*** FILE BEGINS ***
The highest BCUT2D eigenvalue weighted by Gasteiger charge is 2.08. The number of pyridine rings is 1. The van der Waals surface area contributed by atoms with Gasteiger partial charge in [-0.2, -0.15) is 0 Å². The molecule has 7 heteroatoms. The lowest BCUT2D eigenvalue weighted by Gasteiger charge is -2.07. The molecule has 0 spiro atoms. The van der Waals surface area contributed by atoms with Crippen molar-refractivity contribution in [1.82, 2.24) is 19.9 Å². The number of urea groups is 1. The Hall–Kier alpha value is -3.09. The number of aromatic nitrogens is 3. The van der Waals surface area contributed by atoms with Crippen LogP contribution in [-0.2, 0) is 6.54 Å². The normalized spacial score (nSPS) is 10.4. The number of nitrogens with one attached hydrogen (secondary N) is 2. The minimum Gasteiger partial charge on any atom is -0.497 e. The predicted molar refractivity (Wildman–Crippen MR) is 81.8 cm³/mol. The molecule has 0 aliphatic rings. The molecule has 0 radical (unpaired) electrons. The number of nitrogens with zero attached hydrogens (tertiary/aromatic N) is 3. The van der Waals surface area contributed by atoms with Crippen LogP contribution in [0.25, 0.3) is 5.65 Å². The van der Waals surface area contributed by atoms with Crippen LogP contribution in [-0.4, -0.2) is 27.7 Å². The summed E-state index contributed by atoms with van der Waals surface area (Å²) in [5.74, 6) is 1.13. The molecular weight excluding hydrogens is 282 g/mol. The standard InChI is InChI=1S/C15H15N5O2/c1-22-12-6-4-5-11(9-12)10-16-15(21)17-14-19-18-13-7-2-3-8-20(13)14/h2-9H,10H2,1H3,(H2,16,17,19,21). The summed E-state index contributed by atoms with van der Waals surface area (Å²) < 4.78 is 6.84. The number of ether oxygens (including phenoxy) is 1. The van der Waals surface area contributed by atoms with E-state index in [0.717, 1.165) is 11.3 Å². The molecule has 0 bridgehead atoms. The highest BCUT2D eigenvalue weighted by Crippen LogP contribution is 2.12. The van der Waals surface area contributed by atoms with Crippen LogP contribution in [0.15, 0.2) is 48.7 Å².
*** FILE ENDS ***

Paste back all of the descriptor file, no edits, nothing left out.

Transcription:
The highest BCUT2D eigenvalue weighted by Gasteiger charge is 2.08. The number of pyridine rings is 1. The van der Waals surface area contributed by atoms with Gasteiger partial charge in [-0.2, -0.15) is 0 Å². The molecule has 7 heteroatoms. The lowest BCUT2D eigenvalue weighted by Gasteiger charge is -2.07. The molecule has 0 spiro atoms. The van der Waals surface area contributed by atoms with Crippen molar-refractivity contribution in [1.82, 2.24) is 19.9 Å². The number of urea groups is 1. The Hall–Kier alpha value is -3.09. The number of aromatic nitrogens is 3. The van der Waals surface area contributed by atoms with Crippen LogP contribution in [-0.2, 0) is 6.54 Å². The normalized spacial score (nSPS) is 10.4. The number of nitrogens with one attached hydrogen (secondary N) is 2. The minimum Gasteiger partial charge on any atom is -0.497 e. The predicted molar refractivity (Wildman–Crippen MR) is 81.8 cm³/mol. The molecule has 0 aliphatic rings. The molecule has 0 radical (unpaired) electrons. The number of nitrogens with zero attached hydrogens (tertiary/aromatic N) is 3. The van der Waals surface area contributed by atoms with Crippen LogP contribution in [0.25, 0.3) is 5.65 Å². The van der Waals surface area contributed by atoms with Crippen LogP contribution in [-0.4, -0.2) is 27.7 Å². The summed E-state index contributed by atoms with van der Waals surface area (Å²) in [5.74, 6) is 1.13. The molecular weight excluding hydrogens is 282 g/mol. The standard InChI is InChI=1S/C15H15N5O2/c1-22-12-6-4-5-11(9-12)10-16-15(21)17-14-19-18-13-7-2-3-8-20(13)14/h2-9H,10H2,1H3,(H2,16,17,19,21). The summed E-state index contributed by atoms with van der Waals surface area (Å²) < 4.78 is 6.84. The number of ether oxygens (including phenoxy) is 1. The van der Waals surface area contributed by atoms with E-state index in [0.717, 1.165) is 11.3 Å². The molecule has 0 bridgehead atoms. The highest BCUT2D eigenvalue weighted by Crippen LogP contribution is 2.12. The van der Waals surface area contributed by atoms with Crippen LogP contribution in [0.15, 0.2) is 48.7 Å².